Trump’s Russian Loans Are An Irrelevance – He Could Refinance Within His Own Cabinet – Forbes

I’m watching this haring off after any information about Donald Trump and possible loans from Russia with an increasing sense of mystification. Not because there seems to be almost no information upon which people can base any conclusions but because of the obvious economic point that whatever did happen is an irrelevance. Loans or no loans, from Russia, Russians or people connected with Russia, it simply doesn’t matter. For imagine that there are some such loans. No, just imagine–what possible problem could they cause? What leverage is there?

None.

And thus I do find all of this entirely mystifying:

The former head of MI6 has said Donald Trump borrowed money from Russia for his business during the 2008 financial crisis.

That would be interesting of course but it’s also quite obviously not true. The Russian state is not in the habit of handing out loans to real estate tycoons. That’s also not quite what was said:

As for the president’s personal position, he said, “What lingers for Trump may be what deals—on what terms—he did after the financial crisis of 2008 to borrow Russian money when others in the west apparently would not lend to him.”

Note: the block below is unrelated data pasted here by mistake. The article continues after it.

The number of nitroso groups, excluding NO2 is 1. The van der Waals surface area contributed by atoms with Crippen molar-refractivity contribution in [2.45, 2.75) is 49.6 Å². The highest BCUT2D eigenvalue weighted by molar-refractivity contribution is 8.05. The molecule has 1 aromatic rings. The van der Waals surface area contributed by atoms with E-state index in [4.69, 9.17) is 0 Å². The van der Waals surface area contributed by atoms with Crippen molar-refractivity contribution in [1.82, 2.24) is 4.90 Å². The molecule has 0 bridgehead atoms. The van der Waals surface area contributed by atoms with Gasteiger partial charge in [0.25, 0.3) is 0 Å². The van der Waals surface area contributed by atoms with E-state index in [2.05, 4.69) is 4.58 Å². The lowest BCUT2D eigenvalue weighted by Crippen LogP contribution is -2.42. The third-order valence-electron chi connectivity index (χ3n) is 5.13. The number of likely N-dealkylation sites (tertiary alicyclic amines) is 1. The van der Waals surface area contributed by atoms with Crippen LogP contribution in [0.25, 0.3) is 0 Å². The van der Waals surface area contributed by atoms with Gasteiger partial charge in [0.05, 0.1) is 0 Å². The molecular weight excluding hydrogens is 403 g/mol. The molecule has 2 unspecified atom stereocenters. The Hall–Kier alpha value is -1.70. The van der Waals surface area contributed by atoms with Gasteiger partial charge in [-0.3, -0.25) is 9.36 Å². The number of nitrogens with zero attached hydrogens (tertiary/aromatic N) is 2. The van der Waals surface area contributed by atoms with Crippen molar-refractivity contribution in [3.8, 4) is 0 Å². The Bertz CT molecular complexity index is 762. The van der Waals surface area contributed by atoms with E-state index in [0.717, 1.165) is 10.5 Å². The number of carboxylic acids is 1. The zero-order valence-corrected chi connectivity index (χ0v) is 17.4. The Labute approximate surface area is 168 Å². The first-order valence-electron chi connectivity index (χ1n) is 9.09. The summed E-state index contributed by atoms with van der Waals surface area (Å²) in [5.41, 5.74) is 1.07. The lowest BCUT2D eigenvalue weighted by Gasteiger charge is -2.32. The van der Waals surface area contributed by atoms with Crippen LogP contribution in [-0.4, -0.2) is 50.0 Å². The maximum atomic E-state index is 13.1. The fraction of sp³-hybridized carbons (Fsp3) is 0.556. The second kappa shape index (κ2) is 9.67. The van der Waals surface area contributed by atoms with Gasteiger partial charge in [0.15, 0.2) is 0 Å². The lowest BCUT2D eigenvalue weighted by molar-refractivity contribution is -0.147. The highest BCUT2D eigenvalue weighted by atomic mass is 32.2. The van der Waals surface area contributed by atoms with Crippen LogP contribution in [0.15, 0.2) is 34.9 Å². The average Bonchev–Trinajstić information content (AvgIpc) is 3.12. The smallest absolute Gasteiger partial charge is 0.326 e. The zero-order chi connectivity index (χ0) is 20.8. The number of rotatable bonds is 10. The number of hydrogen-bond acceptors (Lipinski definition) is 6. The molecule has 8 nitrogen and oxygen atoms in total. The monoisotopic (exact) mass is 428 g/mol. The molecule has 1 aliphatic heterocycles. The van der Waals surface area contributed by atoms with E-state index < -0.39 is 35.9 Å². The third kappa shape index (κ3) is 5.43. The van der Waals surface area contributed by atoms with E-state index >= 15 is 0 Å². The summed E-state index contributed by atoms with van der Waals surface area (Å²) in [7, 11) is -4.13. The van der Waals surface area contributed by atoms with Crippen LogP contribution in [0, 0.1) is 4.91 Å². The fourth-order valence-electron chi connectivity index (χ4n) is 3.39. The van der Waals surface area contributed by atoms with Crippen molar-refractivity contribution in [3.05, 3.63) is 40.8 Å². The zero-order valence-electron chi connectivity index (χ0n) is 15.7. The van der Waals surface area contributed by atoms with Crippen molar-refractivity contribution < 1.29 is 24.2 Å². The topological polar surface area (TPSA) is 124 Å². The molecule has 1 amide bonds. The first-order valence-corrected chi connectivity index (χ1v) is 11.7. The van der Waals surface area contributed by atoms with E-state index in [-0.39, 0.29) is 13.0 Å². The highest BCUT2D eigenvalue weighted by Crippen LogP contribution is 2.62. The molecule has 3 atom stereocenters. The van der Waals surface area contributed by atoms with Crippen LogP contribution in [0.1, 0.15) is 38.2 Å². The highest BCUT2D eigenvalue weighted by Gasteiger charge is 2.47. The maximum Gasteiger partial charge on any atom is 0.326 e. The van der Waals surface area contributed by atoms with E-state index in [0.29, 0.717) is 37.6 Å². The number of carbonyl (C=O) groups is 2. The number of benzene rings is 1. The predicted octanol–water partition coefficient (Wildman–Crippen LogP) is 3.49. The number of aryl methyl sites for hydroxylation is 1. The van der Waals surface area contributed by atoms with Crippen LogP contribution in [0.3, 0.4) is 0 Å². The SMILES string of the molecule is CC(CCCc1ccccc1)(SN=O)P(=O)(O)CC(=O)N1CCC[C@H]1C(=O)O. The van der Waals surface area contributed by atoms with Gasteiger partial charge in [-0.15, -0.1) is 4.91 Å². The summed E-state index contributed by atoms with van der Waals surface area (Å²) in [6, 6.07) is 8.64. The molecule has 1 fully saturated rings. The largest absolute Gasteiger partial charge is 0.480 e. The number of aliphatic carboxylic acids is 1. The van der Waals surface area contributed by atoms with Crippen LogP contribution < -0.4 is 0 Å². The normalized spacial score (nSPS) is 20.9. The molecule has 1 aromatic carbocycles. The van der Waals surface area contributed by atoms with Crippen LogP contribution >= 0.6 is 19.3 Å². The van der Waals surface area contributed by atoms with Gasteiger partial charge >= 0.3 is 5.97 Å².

There’s a certain weight on that “apparently” there. For we are in that usual fog surrounding intelligence matters of not having a great deal of information. Do note that this is all entirely different from the allegations about contacts during the election campaign. Where it seems that GCHQ did have something to do with it:

Britain’s spy agencies played a crucial role in alerting their counterparts in Washington to contacts between members of Donald Trump’s campaign team and Russian intelligence operatives, the Guardian has been told.

That “has been told” is the British newspaper code for “this is from an official source but we’re not allowed officially to say so or which one.”

But to this idea of Russian loans in 2008. Consider the economics of the matter right now. The concern is that the President owes some chunk of money, or at least his business does, to some people we would prefer he didn’t. Owing that money might produce some form of leverage that the people owed the money have over the elected head of state. That’s what the concern is, isn’t it?

And it’s a ridiculous concern. Does anyone really believe that the sitting President of the United States could not refinance a loan? “Hi Jamie, the Russians are pressuring me over that money I owe them, wanna help me out bigly?” Half his cabinet seems to have worked for Lloyd Blankfein at one time or another. In fact, given the make up of his cabinet they could probably finance it by a whip round while sitting at said cabinet table.

Whether or not Donald Trump borrowed money from Russia or Russians is interesting, of course it is, but it’s economically irrelevant. Given the ease with which the President could refinance any borrowings he does have there’s simply no importance here, none.

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